The decision was prompted by a state Supreme Court order for Washington to address hazardous health conditions after more than a half-dozen prisoners at a minimum-security facility in Monroe tested positive for COVID-19.
The pandemic has piled pressure on criminal justice systems globally and has led to a flood of prisoner releases, with the US, Canada, and Germany joining Iran in releasing thousands of detainees.
Earlier on April 3, a total of 22,158 inmates in Indonesia have been released in a bid to reduce the risk of coronavirus transmission in overcrowded detention facilities, according to aa.com.
|Indonesian inmates walk out a prison door after they were released due to concerns of the spread of COVID-19 in Lhoknga, near Banda Aceh in Indonesia on April 6, 2020 (Photo: AFP)|
Iran had also temporarily released more than 54,000 prisoners at the beginning of March to combat the spread of the new coronavirus disease in crowded jails, according to BBC.
According to France24, Germany's most populous state, North-Rhine Westphalia, announced on Wednesday it would release 1,000 prisoners who are close to the end of their sentences, with sex offenders and violent inmates excluded from the list.
The aim is to free up cells so that quarantined areas can be set up for inmates that contract the disease, with many expected to do so given the tight confinement in any prison facility and the ease with which the virus spreads.
In Canada, 1,000 inmates in the state of Ontario were released last week, and lawyers are working with prosecutors to free many more from provincial jails by accelerating bail hearings, among other steps.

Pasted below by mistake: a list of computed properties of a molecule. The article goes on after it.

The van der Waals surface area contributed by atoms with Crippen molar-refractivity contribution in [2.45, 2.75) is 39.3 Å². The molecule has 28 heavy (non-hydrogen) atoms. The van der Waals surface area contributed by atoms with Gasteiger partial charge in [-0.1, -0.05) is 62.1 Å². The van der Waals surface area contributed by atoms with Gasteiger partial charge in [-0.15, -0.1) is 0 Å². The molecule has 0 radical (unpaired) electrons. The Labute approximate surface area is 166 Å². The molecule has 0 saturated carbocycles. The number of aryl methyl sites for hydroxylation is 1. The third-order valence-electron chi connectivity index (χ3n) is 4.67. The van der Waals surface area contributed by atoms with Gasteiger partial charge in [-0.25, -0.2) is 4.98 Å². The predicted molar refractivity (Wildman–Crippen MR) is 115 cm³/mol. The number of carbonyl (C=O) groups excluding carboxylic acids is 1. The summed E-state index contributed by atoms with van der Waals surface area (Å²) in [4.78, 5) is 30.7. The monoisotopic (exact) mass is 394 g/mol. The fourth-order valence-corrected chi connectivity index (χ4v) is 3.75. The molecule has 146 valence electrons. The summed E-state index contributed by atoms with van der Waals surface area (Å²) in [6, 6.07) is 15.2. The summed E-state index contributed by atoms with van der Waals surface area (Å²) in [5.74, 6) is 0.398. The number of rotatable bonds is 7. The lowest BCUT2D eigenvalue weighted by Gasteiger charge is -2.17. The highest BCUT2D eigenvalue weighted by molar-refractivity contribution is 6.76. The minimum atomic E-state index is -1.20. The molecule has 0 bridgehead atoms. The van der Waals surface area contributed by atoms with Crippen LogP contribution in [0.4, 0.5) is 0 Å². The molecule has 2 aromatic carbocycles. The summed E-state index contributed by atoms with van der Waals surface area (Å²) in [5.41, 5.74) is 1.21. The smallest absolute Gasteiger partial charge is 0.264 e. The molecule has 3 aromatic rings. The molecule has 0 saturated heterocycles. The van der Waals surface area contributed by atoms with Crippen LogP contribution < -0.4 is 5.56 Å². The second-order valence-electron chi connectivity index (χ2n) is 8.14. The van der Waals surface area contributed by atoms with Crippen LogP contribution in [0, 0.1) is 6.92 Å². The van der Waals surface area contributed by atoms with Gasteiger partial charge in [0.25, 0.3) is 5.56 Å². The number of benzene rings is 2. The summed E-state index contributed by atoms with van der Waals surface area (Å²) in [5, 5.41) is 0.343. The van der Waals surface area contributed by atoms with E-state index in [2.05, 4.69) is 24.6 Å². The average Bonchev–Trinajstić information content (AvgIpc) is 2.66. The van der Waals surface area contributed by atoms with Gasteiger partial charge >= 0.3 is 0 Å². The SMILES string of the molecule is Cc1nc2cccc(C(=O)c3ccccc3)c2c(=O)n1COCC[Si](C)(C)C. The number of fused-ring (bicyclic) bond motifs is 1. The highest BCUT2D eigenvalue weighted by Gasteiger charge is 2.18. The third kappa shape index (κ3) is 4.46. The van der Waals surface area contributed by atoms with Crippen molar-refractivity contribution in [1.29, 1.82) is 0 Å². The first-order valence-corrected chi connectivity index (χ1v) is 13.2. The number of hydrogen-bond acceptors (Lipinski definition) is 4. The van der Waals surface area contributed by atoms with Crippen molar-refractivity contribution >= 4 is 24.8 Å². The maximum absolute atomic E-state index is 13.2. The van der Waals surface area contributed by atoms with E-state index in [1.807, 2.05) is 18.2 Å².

The US state of New Jersey plans to temporarily release around 1,000 low-risk inmates, and New York City's Board of Corrections, an independent oversight body, has called on the mayor to release around 2,000.
Similar steps are being taken in Britain, Poland.
The United Nations (UN) also recommended countries to protect people in detention from the COVID-19 pandemic by releasing vulnerable prisoners.
|Michelle Bachelet urges countries to send vulnerable prisoners home to contain COVID-19 (Photo: France24)|
"Authorities should examine ways to release those particularly vulnerable to COVID-19, among them older detainees and those who are sick, as well as low-risk offenders”, UN High Commissioner for Human Rights Michelle Bachelet said on March 25, France24 quoted.
Bachelet pointed out that detention facilities in many countries are severely overcrowded, making detainees and staff particularly vulnerable to catching the deadly new coronavirus.
Bachelet recognized that governments are currently facing huge demands on resources, but urged them "not to forget those behind bars or those confined in places such as closed mental health facilities, nursing homes, and orphanages".
"The consequences of neglecting them are potentially catastrophic," she warned.
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Any citizen who avoids medical registration, fails to truthfully report health status, or escaping quarantine which causes community infection shall be subjected to imprisonment.